As Bobby Darin crooned, “Look out – old MAHCy is back!”
Long time readers will recall that MAHC is the CDC’s ModelAquatic Health Code. Not intended to be law, but likely to be a blueprint for swimming pool regulations throughout the country, the MAHC is constructed of 14 modules currently undergoing review by industry professionals. Since November is compliance month here at Michigan Pool News, we thought we would have Michigan’s moistest superhero and MAHC guru, Captain Aquatic, take a look at the Monitoring and Testing Module.
One glance at this module tells you that the CDC recognizes the global reach of the Ann Arbor-based National Sanitation Foundation (NSF International). The phrase, “Conformity with NSF/ANSI Standard 50 shall be evidenced,” appears throughout the module. So, if anything, it appears the MAHC will only enhance the power of NSF 50.
NSF 50, first published in 1977, is enforced in over half of the states in the country, including Michigan. It sets minimum requirements for materials, design, construction and performance of equipment commonly included in the water circulation systems of swimming pools, spas, and hot tubs. A joint committee consisting of regulatory officials from various U.S. states, industry representatives and product users, reviews and revises the standard every year.
The NSF 50 covers pretty much all pool equipment:
- Pipe and fittings
- Suction fittings
- Multiport valves
- Surface skimmers
- Mechanical chemical feeders
- Flow-Through chemical feeders
- Process equipment, which includes ozonators, UV treatment systems, electrolytic chlorinators and brominators (inline and brine tank), and copper/silver ion generators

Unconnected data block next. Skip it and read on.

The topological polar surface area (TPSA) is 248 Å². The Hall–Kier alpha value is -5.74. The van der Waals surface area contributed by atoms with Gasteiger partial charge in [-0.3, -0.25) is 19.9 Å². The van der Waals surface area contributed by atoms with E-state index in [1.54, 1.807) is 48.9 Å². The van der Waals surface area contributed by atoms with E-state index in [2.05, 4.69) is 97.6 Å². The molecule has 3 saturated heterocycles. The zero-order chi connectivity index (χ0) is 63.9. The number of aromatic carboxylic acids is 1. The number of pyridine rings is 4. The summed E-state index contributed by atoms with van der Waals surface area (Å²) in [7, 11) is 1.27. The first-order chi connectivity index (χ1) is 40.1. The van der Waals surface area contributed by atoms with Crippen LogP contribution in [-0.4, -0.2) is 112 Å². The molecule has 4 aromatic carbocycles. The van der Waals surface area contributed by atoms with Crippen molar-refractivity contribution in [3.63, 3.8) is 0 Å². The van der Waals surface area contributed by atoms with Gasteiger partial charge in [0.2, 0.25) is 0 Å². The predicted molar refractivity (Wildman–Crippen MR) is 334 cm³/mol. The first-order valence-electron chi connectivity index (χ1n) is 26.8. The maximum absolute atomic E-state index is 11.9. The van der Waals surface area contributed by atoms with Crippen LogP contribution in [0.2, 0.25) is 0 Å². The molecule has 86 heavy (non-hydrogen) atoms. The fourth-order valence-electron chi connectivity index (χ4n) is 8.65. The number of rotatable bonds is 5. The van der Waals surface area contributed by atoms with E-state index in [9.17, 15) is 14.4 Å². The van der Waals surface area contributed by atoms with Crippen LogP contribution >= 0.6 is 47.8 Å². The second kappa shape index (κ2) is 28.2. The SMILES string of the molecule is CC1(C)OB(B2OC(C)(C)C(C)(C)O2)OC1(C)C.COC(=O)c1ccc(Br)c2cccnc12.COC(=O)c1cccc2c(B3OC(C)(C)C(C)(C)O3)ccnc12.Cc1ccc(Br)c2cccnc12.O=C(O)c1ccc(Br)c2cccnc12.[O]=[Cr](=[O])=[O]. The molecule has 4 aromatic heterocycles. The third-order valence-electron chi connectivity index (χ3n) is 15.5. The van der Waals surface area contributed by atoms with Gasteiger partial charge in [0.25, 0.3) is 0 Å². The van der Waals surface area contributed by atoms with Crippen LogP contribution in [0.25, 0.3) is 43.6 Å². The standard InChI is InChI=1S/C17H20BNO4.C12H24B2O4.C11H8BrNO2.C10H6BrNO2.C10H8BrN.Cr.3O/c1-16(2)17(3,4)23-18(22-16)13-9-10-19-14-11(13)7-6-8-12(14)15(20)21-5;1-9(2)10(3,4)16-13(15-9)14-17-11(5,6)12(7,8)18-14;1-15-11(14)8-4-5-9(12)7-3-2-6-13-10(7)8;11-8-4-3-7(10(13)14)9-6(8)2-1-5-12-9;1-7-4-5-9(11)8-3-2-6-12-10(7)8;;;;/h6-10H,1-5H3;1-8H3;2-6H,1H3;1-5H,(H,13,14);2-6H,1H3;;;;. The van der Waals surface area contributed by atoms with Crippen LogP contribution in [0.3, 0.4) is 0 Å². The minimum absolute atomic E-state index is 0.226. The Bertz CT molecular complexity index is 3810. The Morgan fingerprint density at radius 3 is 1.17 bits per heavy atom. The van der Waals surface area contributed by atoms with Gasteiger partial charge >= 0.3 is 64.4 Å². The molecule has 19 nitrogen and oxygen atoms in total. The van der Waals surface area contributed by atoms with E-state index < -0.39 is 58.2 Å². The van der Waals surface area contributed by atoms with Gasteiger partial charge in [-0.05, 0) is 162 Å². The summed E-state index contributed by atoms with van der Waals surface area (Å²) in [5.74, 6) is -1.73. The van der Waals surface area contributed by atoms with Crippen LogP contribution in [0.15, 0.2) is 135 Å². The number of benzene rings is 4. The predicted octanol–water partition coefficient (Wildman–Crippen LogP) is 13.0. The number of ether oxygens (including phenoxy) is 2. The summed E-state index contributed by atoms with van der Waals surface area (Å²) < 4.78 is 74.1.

The takeaway from this portion of the MAHC is to simply make sure your equipment is NSF-certified. NSF has made it easy to check. Just click on over to http://info.nsf.org/Certified/Pools/.
This module of the MAHC also focuses on proper inspection of equipment. For example, automated controllers “shall be monitored at the start of an operating day to ensure proper functioning.” This inspection must be done in person using visual observation.
Water testing also gets special attention in this module. Specifically, “Free available chlorine (FAC), combined available chlorine (CAC), or total bromine (TB), and pH shall be tested at all aquatic venues prior to opening each day.” In addition, FAC or TB and pH shall be tested every two hours at all pools using a manual disinfectant feed system and every four hours if using an automatic feed system. How might these regulations be enforced? Most likely, operators would be required to keep a log book of daily tests that a state or municipal official could inspect.
Ozone and UV systems also get a section in this module. Monitoring of these systems is spelled out with specific tests and the frequency of these tests. For example, the power draw of these systems should be recorded every four hours, and the number of cycles per week of the UV lamp must be recorded weekly.
Compliance is clearly an area where the MAHC could show its teeth. (Snap your fingers and sing it like Bobby Darin… “Oh, the shark, babe, has such teeth, dear…”) Be prepared for the daily routine of facility operators to get more complicated in the future.